The American College of Allergy, Asthma and Immunology (ACAAI) has updated guidelines for diagnosing and treating stinging insect hypersensitivity.

Recommendations

Specific summary statements in the Practice Parameter include the following:

  • Persons who have had a systemic reaction to an insect sting are at greater risk for subsequent systemic sting reactions. Venom immunotherapy (VIT) can significantly lower this risk.
  • Acute reactions to stings should be managed symptomatically:
    • Acute systemic reactions to insect stings should be treated like any anaphylactic reaction, with epinephrine injection, supportive treatment, and transport to an emergency department. Symptoms may include chest tightness; difficulty breathing; edema of the tongue, throat, nose, and lips; dizziness; and/or loss of consciousness. Complications may include shock and heart failure.
    • For patients who have a history of only cutaneous systemic reactions, antihistamines and close observation may be appropriate initial therapy for cutaneous systemic symptoms.
    • However, delaying epinephrine administration may result in fatal sting reactions.
    • For large local reactions, treatment may include antihistamines, cold compresses, and a brief course of oral corticosteroids, in severe cases. Antibiotics are usually not required.
  • For patients with a suspected systemic reaction to an insect sting, consultation with an allergist-immunologist is recommended. This is especially true for patients who:
    • Need education about their risk for another reaction if they are stung, emergency and preventative treatment options, and/or how to avoid insect stings;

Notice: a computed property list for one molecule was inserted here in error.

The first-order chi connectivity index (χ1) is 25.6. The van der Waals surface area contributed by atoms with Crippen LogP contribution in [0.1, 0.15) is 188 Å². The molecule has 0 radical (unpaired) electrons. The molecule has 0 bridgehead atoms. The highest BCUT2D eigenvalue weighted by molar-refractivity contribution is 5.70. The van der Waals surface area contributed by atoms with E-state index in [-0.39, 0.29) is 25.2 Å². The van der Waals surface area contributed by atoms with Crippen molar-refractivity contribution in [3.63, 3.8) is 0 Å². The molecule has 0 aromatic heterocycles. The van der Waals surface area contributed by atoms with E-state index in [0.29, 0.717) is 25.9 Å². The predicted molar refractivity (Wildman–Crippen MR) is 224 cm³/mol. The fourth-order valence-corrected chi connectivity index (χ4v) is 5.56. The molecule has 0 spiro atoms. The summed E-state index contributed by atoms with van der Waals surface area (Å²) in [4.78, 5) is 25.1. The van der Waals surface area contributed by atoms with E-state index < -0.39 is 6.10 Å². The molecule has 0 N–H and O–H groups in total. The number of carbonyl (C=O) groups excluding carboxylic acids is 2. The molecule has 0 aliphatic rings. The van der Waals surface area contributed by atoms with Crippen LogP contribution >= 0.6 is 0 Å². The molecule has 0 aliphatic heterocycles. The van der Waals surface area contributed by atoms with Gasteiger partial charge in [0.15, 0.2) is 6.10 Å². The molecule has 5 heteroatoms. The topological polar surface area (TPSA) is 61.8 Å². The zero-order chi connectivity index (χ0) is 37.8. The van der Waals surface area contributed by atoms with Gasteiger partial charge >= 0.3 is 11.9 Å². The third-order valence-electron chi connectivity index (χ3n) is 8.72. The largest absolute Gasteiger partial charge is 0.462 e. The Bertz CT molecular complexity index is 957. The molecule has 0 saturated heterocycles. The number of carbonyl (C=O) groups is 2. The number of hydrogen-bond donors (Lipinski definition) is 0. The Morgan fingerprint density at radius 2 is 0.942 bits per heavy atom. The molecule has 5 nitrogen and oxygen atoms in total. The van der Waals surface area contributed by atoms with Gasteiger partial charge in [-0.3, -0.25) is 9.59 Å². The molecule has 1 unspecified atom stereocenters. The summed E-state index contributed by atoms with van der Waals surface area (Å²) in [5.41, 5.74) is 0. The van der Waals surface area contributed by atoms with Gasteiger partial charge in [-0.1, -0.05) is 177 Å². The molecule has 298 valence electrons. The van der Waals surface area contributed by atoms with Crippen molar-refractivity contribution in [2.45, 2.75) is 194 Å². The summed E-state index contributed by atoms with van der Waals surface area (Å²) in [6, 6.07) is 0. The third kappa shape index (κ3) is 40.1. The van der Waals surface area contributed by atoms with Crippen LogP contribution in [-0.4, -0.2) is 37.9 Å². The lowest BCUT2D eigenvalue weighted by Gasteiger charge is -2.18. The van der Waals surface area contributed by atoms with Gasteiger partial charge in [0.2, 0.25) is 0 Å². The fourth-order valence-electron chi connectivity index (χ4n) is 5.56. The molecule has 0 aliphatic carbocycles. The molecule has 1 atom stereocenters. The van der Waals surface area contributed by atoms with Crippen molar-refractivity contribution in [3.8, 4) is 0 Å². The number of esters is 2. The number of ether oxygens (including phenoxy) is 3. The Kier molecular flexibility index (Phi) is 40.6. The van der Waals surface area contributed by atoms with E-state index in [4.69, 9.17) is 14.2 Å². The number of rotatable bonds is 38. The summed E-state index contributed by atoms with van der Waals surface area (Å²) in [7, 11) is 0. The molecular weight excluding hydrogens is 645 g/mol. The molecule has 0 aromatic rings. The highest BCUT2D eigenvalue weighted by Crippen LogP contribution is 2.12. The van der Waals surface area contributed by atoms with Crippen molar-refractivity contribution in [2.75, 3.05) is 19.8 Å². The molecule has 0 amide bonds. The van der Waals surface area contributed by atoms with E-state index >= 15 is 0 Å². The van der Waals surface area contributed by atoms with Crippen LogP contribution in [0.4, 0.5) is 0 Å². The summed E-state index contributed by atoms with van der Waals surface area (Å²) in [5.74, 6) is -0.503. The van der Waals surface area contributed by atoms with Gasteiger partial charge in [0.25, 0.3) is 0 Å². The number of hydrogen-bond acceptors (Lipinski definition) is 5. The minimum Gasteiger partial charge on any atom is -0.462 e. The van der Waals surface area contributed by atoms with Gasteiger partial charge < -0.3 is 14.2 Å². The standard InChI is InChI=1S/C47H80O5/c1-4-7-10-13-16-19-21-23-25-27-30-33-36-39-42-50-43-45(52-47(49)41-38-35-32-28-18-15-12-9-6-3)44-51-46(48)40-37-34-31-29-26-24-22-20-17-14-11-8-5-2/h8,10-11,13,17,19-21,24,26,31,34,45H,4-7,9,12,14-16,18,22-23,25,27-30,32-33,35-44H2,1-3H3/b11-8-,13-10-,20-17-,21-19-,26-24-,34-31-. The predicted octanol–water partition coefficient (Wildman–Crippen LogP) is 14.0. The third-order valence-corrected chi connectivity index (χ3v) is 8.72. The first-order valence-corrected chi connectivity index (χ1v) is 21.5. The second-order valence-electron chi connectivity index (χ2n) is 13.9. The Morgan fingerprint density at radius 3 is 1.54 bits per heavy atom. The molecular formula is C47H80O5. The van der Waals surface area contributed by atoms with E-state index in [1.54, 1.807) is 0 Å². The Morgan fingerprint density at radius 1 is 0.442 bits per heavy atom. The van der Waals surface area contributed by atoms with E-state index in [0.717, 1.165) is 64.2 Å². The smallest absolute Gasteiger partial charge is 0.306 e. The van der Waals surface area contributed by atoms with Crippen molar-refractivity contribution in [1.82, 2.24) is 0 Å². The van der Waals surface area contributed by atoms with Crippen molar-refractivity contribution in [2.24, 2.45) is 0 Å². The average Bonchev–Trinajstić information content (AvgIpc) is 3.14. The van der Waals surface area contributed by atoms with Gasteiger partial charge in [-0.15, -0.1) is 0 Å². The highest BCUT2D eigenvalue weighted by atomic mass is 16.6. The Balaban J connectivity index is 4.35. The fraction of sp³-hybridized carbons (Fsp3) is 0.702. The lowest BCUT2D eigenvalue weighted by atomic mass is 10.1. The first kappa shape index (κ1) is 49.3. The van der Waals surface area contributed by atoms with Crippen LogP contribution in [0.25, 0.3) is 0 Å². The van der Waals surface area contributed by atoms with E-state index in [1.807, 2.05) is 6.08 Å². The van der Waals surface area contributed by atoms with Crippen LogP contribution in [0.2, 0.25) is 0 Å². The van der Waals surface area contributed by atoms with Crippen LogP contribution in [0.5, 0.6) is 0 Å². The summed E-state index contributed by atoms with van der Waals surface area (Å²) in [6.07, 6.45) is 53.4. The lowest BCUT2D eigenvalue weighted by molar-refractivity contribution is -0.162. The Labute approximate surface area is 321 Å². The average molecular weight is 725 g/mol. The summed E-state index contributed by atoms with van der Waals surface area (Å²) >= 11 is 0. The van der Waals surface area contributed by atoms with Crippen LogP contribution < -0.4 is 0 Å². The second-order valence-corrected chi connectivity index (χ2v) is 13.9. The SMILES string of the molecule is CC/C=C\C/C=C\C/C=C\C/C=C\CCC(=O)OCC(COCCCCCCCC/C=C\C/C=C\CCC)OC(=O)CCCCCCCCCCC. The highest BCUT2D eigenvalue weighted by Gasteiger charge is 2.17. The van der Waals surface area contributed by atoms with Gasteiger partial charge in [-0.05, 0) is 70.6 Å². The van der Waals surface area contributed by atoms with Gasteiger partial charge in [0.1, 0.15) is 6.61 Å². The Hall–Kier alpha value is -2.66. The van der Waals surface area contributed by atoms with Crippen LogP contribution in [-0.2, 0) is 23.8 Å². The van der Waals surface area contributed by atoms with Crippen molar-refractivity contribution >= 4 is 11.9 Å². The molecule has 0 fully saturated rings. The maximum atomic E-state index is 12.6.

• Have a comorbid condition, such as high blood pressure or pulmonary disease, or require regular use of a medication (eg, beta-blockers or angiotensin-converting enzyme inhibitors) that might complicate a potential reaction to a sting; or
    • Request referral for more detailed information or specific testing.
  • Patients who have a history of systemic reactions to insect stings should:
    • Be informed regarding insect avoidance in ways to avoid insect stings;
    • Carry epinephrine and be educated regarding proper use and indications for emergency self-treatment;
    • Have specific immunoglobulin E (IgE) testing for stinging insect sensitivity;
    • Be considered for immunotherapy; and
    • Consider wearing a medical identification bracelet or necklace.
  • Patients who are candidates for VIT should undergo immediate hypersensitivity skin tests to stinging insect venoms, with the following special considerations:
    • Except in special circumstances, skin tests should be used for initial measurement of venom-specific IgE, rather than in vitro assays.
    • Patients who have a severe allergic reaction but negative skin test responses at 6 weeks or longer after the sting reaction should have further testing (in vitro testing, subsequent skin testing, or both) and baseline testing of serum tryptase.
    • The degree of sensitivity shown by skin and serologic testing for venom-specific IgE does not correlate consistently with the severity of a reaction to a sting.
    • For sensitivity to imported fire ants, skin testing is performed with whole-body extracts.
  • For all patients who have had a systemic reaction to an insect sting and who have specific IgE to venom allergens, VIT is recommended, with the following special considerations:
    • VIT is usually not needed in children 16 years or younger who have had cutaneous systemic reactions without other systemic findings after an insect sting.
    • The need for immunotherapy in adults who have had only cutaneous reactions to an insect sting is controversial, but these patients are usually considered candidates for VIT.
    • VIT is typically not needed in patients with only large local reactions to stings, but it may be considered in those with frequent, unavoidable exposure to stinging insects.